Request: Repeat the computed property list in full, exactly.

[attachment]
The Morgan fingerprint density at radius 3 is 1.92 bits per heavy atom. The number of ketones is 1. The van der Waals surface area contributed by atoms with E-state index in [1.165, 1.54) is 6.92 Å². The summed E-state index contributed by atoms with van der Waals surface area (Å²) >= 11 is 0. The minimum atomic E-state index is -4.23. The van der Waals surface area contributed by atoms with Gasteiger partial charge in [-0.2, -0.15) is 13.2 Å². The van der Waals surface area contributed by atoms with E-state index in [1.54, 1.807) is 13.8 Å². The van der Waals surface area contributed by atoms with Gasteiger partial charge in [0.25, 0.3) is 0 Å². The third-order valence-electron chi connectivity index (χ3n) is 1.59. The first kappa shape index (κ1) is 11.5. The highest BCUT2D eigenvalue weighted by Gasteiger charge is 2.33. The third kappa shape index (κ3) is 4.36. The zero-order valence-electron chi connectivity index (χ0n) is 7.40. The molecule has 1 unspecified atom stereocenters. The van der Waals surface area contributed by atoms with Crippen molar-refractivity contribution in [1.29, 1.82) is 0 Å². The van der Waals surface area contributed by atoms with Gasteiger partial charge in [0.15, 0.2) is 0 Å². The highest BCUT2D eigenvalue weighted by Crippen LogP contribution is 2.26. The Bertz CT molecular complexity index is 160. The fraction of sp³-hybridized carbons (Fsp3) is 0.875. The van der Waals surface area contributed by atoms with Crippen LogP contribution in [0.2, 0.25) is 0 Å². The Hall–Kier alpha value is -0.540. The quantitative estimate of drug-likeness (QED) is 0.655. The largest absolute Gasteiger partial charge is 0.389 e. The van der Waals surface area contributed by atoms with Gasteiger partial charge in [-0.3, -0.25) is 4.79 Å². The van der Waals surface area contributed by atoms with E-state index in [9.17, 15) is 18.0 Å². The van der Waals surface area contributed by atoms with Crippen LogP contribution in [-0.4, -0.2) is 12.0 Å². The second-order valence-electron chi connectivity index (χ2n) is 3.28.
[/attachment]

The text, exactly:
The Morgan fingerprint density at radius 3 is 1.92 bits per heavy atom. The number of ketones is 1. The van der Waals surface area contributed by atoms with E-state index in [1.165, 1.54) is 6.92 Å². The summed E-state index contributed by atoms with van der Waals surface area (Å²) >= 11 is 0. The minimum atomic E-state index is -4.23. The van der Waals surface area contributed by atoms with Gasteiger partial charge in [-0.2, -0.15) is 13.2 Å². The van der Waals surface area contributed by atoms with E-state index in [1.54, 1.807) is 13.8 Å². The van der Waals surface area contributed by atoms with Gasteiger partial charge in [0.25, 0.3) is 0 Å². The third-order valence-electron chi connectivity index (χ3n) is 1.59. The first kappa shape index (κ1) is 11.5. The highest BCUT2D eigenvalue weighted by Gasteiger charge is 2.33. The third kappa shape index (κ3) is 4.36. The zero-order valence-electron chi connectivity index (χ0n) is 7.40. The molecule has 1 unspecified atom stereocenters. The van der Waals surface area contributed by atoms with Crippen molar-refractivity contribution in [1.29, 1.82) is 0 Å². The van der Waals surface area contributed by atoms with Gasteiger partial charge in [0.15, 0.2) is 0 Å². The highest BCUT2D eigenvalue weighted by Crippen LogP contribution is 2.26. The Bertz CT molecular complexity index is 160. The fraction of sp³-hybridized carbons (Fsp3) is 0.875. The van der Waals surface area contributed by atoms with Crippen LogP contribution in [0.2, 0.25) is 0 Å². The Hall–Kier alpha value is -0.540. The quantitative estimate of drug-likeness (QED) is 0.655. The largest absolute Gasteiger partial charge is 0.389 e. The van der Waals surface area contributed by atoms with Gasteiger partial charge in [-0.3, -0.25) is 4.79 Å². The van der Waals surface area contributed by atoms with E-state index in [9.17, 15) is 18.0 Å². The van der Waals surface area contributed by atoms with Crippen LogP contribution in [-0.4, -0.2) is 12.0 Å². The second-order valence-electron chi connectivity index (χ2n) is 3.28.